I always sat on the left upstairs by the window, so I could watch the people going by on the near side path. (Once I saw Toby Jones, but that’s another story.)
One morning, we were at a bus stop in Kennington Road and I spotted a name tag on a tree, just below my normal eyeline, so probably about 10 feet above ground level. It looked like the plaques they put on park benches to commemorate someone who’s died who used to sit there.
It said: “Eugene A. Cernan”.
I thought it must be a memorial of some sort, but I googled the name and he turned out to be an astronaut – in fact, the commander of Apollo 17 and the 11th man (second last) to set foot on the moon.
The next day, I spotted plaques on other trees, all along the west side of the same road. There seemed to be about seventeen names, including Neil Armstrong and Buzz Aldrin, all men who took part in Apollo moon missions – not just those that actually touched down, but also Apollo 13’s crew which famously didn’t.
The Kennington Road trees hadn’t got the names of all the astronauts from the Apollo 11 to 17 crews, but there were more than just the ones who actually walked on the moon. Maybe there was a reason some had been chosen and others left out? Or maybe some plaques had fallen off.
I searched online a second time for “astronaut trees Kennington Road” and found a number of references to the phenomenon, and a number of suggestions, but no definite explanation.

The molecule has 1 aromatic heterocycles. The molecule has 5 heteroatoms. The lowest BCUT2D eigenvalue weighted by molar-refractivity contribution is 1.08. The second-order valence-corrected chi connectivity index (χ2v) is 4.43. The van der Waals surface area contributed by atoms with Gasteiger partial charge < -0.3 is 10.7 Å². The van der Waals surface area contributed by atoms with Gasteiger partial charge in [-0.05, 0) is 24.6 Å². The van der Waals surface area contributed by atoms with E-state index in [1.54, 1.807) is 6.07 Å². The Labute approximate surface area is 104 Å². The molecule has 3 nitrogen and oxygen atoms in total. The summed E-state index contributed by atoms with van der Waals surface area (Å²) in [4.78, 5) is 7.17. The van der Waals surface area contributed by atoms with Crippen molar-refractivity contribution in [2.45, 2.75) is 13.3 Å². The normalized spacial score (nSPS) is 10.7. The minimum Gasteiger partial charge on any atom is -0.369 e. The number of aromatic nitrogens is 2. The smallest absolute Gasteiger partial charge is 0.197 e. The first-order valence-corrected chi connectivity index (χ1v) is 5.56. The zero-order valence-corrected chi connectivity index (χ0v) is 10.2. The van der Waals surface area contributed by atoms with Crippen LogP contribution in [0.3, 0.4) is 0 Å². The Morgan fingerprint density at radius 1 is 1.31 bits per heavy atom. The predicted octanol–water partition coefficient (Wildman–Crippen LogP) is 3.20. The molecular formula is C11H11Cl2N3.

One suggestion on a south London online forum was that the trees had grown from seeds taken to the moon in Apollo 14 by Command Module Pilot, Stuart Roosa. But there was no conclusive proof. Someone on the forum had actually been in touch with NASA, and even they weren’t sure.
I read that NASA representatives sent the 500 seeds to different parts of the USA and the rest of the world, but when the Apollo programme was cancelled, no-one thought to keep the records.
More online searching showed that the Kennington Road trees are sycamores, one of the five varieties of seed Stu Roosa took to the moon and back.
Meanwhile, some versions of the Moon Trees story say that the 500 seeds that went to the moon got mixed up on return with the 500 that were kept behind as a control set. So even if they were Roosa’s trees, they might not have been to the moon anyway.
So, who put the names of astronauts on the trees in Kennington Road? Search on the internet and you’ll find it’s still a mystery. If you have any information on Moon Trees, email it to NASA. But please don’t mention the Captain’s Log…
There are various pictures on Flickr of the trees and their plaques, but here are the ones I took.